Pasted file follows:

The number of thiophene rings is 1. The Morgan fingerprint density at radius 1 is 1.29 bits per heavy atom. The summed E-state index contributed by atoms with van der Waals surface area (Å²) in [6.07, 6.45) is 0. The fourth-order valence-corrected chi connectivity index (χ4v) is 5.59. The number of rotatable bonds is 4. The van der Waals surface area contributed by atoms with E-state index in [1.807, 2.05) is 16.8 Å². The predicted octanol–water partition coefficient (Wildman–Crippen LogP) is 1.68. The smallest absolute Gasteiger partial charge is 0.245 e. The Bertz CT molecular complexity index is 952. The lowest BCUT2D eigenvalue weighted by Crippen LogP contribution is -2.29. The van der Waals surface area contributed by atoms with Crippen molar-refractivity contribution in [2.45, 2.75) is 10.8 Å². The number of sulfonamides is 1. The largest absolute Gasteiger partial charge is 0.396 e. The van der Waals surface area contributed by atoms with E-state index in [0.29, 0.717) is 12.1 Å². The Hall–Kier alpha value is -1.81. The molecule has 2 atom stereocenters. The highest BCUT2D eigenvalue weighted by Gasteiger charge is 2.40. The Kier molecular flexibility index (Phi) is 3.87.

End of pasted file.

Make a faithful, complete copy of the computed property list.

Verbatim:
The number of thiophene rings is 1. The Morgan fingerprint density at radius 1 is 1.29 bits per heavy atom. The summed E-state index contributed by atoms with van der Waals surface area (Å²) in [6.07, 6.45) is 0. The fourth-order valence-corrected chi connectivity index (χ4v) is 5.59. The number of rotatable bonds is 4. The van der Waals surface area contributed by atoms with E-state index in [1.807, 2.05) is 16.8 Å². The predicted octanol–water partition coefficient (Wildman–Crippen LogP) is 1.68. The smallest absolute Gasteiger partial charge is 0.245 e. The Bertz CT molecular complexity index is 952. The lowest BCUT2D eigenvalue weighted by Crippen LogP contribution is -2.29. The van der Waals surface area contributed by atoms with Crippen molar-refractivity contribution in [2.45, 2.75) is 10.8 Å². The number of sulfonamides is 1. The largest absolute Gasteiger partial charge is 0.396 e. The van der Waals surface area contributed by atoms with E-state index in [0.29, 0.717) is 12.1 Å². The Hall–Kier alpha value is -1.81. The molecule has 2 atom stereocenters. The highest BCUT2D eigenvalue weighted by Gasteiger charge is 2.40. The Kier molecular flexibility index (Phi) is 3.87.